Unaccountable Power Seeks to Preserve Itself and Expand – A Critique of Authoritarianism

Authoritarianism by definition entails the subjection of a population against its will. China, Russia, Belarus, North Korea, Turkmenistan, and Venezuela are examples of authoritarian regimes.

Of course anyone with any sense of dignity or honor would be repulsed by the idea of being subject to the whim of some tyrant, so these authoritarian regimes maintain their power through a combination of propaganda coupled with nationalism (“we’re doing what’s best for the country”), strict control of media/internet/speech, and elimination of dissent (in Putin’s case, imprisoning or murdering those who speak out against him).

Even if most Russians realize their government is lying to them and are against Putin’s war on Ukraine, there’s nothing they can do short of the police and/or military defecting because anyone who speaks out against the war is silenced and imprisoned. On top of strict punishments from the state, economic dependence on their jobs is the glue that keeps people from speaking out against the injustice of the war, or for the police and military in being complicit in arresting protestors or killing innocent Ukrainian civilians. It’s easy to do the right thing if you’re wealthy and can leave the country, harder when you’re dependent on that paycheck to put food on the table to feed your family.

An authoritarian sympathizer might argue that despite the population’s lack of freedoms, a particular authoritarian regime might still be doing what’s in their country’s best interests – focusing on the long-term rather than short-term election cycles.

Even if there was truth to this statement, one of the inherent problems with authoritarian regimes is that power generally seeks to preserve itself and expand. This is why dictators like Vladimir Putin and Alexander Lukashenko remain in power for decades, becoming more and more powerful as time goes on. Although you might get a benevolent leader every now and then like a George Washington who voluntarily chose to step down after two presidential terms, without constitutional restraints, eventually you’ll get some power-hungry dictator like a Vladimir Putin who becomes so infatuated with power that they refuse to let it go. They use their power to further consolidate their power. And no matter how terrible of a leader they are, there’s nothing you can do about it. Unlike a democracy, power is not maintained through competition, but through force. Democratically elected politicians are accountable to their voters, dictators are accountable to no-one.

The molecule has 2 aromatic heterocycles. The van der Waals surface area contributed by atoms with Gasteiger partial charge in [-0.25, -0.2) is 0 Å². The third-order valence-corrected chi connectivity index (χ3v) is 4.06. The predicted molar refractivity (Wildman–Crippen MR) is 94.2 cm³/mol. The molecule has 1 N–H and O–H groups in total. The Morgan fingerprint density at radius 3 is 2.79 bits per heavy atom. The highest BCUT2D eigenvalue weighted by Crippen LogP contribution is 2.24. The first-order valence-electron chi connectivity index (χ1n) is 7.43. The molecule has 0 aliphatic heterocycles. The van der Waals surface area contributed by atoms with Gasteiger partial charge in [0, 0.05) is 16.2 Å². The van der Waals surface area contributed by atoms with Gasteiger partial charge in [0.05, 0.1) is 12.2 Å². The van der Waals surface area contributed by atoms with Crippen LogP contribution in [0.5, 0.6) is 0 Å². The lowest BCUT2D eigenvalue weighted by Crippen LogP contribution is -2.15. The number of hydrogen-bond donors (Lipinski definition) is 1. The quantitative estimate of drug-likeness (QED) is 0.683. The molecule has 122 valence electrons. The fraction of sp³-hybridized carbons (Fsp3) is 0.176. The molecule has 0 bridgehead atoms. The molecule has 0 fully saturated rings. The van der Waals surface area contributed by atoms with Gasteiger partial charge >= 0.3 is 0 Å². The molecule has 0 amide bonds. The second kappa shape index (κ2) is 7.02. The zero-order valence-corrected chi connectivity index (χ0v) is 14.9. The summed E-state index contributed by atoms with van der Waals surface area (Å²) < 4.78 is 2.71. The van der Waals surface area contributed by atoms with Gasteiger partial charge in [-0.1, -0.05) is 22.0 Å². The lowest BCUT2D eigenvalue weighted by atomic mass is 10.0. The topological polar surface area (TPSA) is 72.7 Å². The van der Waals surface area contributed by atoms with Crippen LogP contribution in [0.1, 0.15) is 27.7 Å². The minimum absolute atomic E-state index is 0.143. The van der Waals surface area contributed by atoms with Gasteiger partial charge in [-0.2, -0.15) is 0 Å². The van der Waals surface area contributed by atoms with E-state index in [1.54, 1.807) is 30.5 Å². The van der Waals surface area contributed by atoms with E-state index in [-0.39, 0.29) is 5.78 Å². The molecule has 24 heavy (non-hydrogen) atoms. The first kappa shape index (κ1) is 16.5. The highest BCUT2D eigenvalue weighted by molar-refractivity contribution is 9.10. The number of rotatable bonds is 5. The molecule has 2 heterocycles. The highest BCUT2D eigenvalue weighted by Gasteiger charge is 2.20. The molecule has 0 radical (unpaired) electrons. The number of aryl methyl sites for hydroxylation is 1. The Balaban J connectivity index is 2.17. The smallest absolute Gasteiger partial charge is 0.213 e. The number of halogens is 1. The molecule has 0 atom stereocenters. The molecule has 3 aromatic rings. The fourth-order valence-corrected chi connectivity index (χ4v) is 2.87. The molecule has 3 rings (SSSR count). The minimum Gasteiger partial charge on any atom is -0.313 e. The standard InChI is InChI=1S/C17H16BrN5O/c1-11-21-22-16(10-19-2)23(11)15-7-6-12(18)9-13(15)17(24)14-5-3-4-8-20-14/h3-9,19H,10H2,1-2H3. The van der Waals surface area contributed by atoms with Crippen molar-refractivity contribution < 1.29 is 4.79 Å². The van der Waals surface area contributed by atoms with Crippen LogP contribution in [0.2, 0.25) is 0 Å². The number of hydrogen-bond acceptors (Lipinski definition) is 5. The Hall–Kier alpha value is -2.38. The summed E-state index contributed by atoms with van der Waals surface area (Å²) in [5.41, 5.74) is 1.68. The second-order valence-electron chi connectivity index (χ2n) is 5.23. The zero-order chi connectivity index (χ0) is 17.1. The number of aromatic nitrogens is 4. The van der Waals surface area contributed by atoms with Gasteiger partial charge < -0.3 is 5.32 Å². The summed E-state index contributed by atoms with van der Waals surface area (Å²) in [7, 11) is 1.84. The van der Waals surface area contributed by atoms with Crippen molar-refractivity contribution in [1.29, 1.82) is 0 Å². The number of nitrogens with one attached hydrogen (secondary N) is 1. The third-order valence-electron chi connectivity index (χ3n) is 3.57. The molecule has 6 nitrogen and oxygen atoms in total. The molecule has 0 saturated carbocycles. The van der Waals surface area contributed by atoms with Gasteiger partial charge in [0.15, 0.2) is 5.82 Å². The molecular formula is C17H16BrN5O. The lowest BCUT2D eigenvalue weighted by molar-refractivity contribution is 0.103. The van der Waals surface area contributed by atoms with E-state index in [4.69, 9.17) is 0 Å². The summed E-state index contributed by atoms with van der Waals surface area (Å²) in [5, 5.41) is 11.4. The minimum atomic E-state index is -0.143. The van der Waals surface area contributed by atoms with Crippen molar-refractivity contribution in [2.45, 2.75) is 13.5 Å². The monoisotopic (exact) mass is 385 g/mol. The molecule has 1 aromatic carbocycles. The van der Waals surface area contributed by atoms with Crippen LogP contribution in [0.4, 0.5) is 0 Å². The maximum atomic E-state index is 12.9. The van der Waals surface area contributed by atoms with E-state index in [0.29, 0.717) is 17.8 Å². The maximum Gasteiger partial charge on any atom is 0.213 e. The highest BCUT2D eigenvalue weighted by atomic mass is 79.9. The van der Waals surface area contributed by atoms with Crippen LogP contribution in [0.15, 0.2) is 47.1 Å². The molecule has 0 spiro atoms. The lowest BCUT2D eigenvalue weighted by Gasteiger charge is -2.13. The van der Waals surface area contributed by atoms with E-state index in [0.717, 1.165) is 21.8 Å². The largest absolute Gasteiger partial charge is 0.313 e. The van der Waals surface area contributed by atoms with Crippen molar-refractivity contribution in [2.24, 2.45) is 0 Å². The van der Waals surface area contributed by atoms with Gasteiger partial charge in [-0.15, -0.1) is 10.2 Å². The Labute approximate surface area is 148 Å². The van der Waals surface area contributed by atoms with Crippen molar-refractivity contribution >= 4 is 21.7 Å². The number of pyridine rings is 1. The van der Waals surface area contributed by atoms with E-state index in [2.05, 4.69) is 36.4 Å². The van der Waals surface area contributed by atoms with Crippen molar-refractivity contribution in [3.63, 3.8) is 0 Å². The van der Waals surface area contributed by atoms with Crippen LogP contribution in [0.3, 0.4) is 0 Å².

Vladimir Putin who’s already been running Russia for over two decades signed a law in 2021 allowing himself two more six year terms. Xi Jinping who’s been China’s president since 2013 approved the removal of term limits in 2018, allowing himself to potentially remain president for life.

The darker and more oppressive the authoritarian regimes, the harder it becomes for tyrants to give up control because that puts them at greater risk of being imprisoned or murdered by the next administration. By remaining in power, they ensure their own personal immunity. Authoritarians fear democracy because democracy is an existential threat to dictators.

Although an authoritarianism regime could work in theory, it’s the total unaccountability of authoritarian regimes that makes them so dangerous, coupled with the natural tendency for power to maintain itself and expand. The inherent nature of power itself makes authoritarian regimes unsuitable to serving the public’s interests. If power is allowed to become absolute, then any altruistic leader will inevitably be superseded by a less altruistic leader who abuses the power in his own self-interest. This is why power in government systems must be restrained at all costs, and democracy is the only viable political system becomes it offers representation and accountability.

Leave a Reply

Fill in your details below or click an icon to log in:

WordPress.com Logo

You are commenting using your WordPress.com account. Log Out /  Change )

Twitter picture

You are commenting using your Twitter account. Log Out /  Change )

Facebook photo

You are commenting using your Facebook account. Log Out /  Change )

Connecting to %s